Saddam Husseins

The scenario is imaginary, and Saddam is shown as repenting for many of the atrocities that he has committed. An attempt is made to keep things realistic. So although he asks forgiveness from his countrymen, he is critical of the US and Western leaders, though not of Western people. Faced by death, even hardened people are known to relent. So Hussein’s volte-face under the circumstances need not be considered unusual. Although the speech itself is ‘imaginary’, and highly unlikely, it retains an aura of probability by referring to actual events in his life. I speak to you here, in the final hours of my life. I have been allowed to leave behind this message for you, which I believe that my brothers, Faisal and Hassan here, will safely deliver to you. I am not afraid. I am glad to be able to leave now, as I know I leave because it is the will of Allah.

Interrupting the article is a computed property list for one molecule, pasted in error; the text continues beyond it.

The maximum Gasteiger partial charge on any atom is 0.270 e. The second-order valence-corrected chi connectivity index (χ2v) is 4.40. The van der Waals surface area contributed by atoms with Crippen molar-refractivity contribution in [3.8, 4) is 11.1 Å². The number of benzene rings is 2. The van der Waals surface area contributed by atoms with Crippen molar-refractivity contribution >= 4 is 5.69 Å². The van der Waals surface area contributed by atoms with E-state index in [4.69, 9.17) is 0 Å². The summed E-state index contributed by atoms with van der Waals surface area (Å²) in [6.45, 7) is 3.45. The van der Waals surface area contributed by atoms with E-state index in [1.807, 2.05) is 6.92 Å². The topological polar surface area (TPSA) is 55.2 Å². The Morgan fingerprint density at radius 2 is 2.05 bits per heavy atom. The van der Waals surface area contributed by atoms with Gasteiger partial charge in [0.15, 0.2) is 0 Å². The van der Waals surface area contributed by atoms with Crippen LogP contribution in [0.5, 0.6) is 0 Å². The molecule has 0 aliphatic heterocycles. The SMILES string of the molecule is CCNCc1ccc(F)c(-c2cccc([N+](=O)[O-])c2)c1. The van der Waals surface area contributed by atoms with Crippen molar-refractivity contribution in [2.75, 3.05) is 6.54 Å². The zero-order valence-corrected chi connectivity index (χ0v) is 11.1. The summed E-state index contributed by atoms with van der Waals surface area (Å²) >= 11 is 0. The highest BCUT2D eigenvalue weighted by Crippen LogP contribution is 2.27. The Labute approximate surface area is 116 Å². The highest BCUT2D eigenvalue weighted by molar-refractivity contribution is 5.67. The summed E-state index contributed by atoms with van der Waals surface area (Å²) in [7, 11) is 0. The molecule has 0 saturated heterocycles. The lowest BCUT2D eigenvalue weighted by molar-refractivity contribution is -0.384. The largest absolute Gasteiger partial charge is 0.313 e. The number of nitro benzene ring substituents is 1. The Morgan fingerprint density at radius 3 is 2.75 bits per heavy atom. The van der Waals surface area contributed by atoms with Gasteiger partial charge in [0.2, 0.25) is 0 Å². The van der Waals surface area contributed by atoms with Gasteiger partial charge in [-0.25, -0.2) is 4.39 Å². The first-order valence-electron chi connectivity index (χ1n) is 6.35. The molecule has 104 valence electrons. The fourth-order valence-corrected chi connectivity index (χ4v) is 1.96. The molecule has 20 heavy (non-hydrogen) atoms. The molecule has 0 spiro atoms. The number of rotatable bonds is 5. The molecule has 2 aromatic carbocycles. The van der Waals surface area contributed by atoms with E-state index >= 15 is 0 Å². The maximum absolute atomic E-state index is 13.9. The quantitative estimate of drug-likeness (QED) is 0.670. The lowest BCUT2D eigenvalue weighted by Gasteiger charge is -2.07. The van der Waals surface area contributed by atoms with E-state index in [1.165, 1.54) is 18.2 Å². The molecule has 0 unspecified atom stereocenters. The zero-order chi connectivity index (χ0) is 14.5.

I forgive all those who have harmed me. I know I have harmed many too. I hope you will forgive me for that. I have made several mistakes in my life, and if I had a chance to live it over again, I would not do the same. I now understand that violence does not lead anywhere. Just because the US believes in violence, it does not mean that we have to be violent too. The other mistake that I made was in allowing the USA to take over our country. I tell this to all my Arab fellow men—if we could have remained united against the American initial insidious attempts, and later on, more blatant ones to exploit us, to siphon away our wealth in the form of oil, we would not be where we are today. I regret that the Ba’athist Party murdered King Feisal in the way it did. Or that I helped out the CIA in the plot to murder Abdul Karim, the Prime Minister. We could have settled our internal struggles in a cordial manner. This was like inviting a tiger to enter our home to settle disputes between brother and brother.

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